• Arris Group Inc. (Nasdaq: ARRS) makes both CMTSs and edge QAMs, but has bristled at the notion that delivering video directly to the CMTS is too expensive. It has argued that CMTS memory buffers are perfectly capable of handling heavier IPTV loads and that core CMTS downstream port prices will continue to drop, eventually closing the gap with edge QAM downstream ports. (See Cable IPTV Debate Brews .)

  • GoBackTV Inc. is targeting Tier 2 and Tier 3 MSOs with a drop-in system featuring its own edge QAMs; a stripped-down, video-optimized CMTS; and off-the-shelf Docsis modems. (See GoBackTV Lets Cable Cos. 'Drop In' IPTV .)

    Everybody yell 'NGAA'
    The big wild card here is the Next Generation Access Architecture (NGAA) project, in progress at Comcast Corp. (Nasdaq: CMCSA, CMCSK) The idea is to deliver digital video (either via IP or cable's traditional MPEG transport) through a CMTS on the cheap, in anticipation of more and more video traffic going narrowcast.

    Sources say NGAA ties into the MSO's Project Infinity initiative and the hierarchical content delivery network (CDN) Comcast is developing to support it. (See SCTE Expo: MSOs Prep IPTV Push and Comcast Launches 'Project Infinity'.)

    "The goal is to put a ton of video bits through a CMTS... without adding a ton of costs," a source familiar with the project says.

    Comcast first introduced the concept in the form of a technical paper at the Society of Cable Telecommunications Engineers (SCTE) Conference on Emerging Technologies in April, but industry sources confirm that a product specification effort is underway, and could very well produce a super-dense "CMTS on steroids" that separates cable upstream and downstream logically, instead of physically as it's now done with the M-CMTS architecture.

    Comcast hasn't revealed a product name for what's being specified, but some have referred to this logical reintegration of the CMTS as a Narrowcast Termination System (NTS) or a Next Generation Termination System (NGTS).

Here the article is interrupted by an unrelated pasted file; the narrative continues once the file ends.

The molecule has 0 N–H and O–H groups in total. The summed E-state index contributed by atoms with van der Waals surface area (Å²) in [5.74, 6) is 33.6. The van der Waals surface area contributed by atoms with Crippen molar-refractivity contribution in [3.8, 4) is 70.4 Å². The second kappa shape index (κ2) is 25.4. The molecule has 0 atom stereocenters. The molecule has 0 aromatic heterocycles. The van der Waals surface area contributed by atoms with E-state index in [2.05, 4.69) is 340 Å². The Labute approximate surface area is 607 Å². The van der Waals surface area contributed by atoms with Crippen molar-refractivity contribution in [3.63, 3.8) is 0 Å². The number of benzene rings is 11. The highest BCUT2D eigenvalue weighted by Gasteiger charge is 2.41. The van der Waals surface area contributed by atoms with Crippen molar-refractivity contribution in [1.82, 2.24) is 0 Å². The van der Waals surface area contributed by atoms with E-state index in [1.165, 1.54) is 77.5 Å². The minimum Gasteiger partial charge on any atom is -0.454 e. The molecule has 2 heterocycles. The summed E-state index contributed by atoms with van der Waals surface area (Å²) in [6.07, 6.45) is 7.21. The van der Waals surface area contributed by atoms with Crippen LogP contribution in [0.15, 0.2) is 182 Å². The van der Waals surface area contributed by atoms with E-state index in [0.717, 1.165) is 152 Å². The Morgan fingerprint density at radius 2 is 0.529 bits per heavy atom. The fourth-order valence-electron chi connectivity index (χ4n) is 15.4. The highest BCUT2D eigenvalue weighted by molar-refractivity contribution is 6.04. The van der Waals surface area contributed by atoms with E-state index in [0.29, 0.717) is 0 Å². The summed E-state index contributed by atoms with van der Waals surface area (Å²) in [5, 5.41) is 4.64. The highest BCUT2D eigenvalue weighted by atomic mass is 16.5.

Sources say major CMTS and edge QAM players are all involved in the specification process, but it could be mid or late 2011 before any products from the NGAA effort are ready for deployment.

    — Jeff Baumgartner, Site Editor, Cable Digital News

  • goundan 12/5/2012 | 3:52:19 PM
    re: Harmonic Goes Lite for Cable IPTV

    "As for the edge QAM itself, Docsis Lite proposes using an IPTV-optimized unit that costs around $200 per unit plus another $150 for the Docsis management component, per Harmonic's figures."

    If that is $350 per QAM  (approx 40Mbps), the Harmonic is barking up the wrong tree. I would boldly say that the incumbents are trying to protect their legacy products and margins without any real innovation to meet the cost points required by the operators.

    Comcast is going down the right path with NGAA. CMTS for less cost than what Harmonic seems to be quoting on a per QAM basis, is very much doable as long as folks are willing to go back to the drawing boards and figure out how to avoid the Broadcom tax along the way.

    Unfortunatley I do not see any of the incumbents ready for something radical in terms of cost structuring, nor do I see the operators willing to risk a new entrant to the game who can meet the technical and cost challenges. Pretty much a stalemate at this point in time.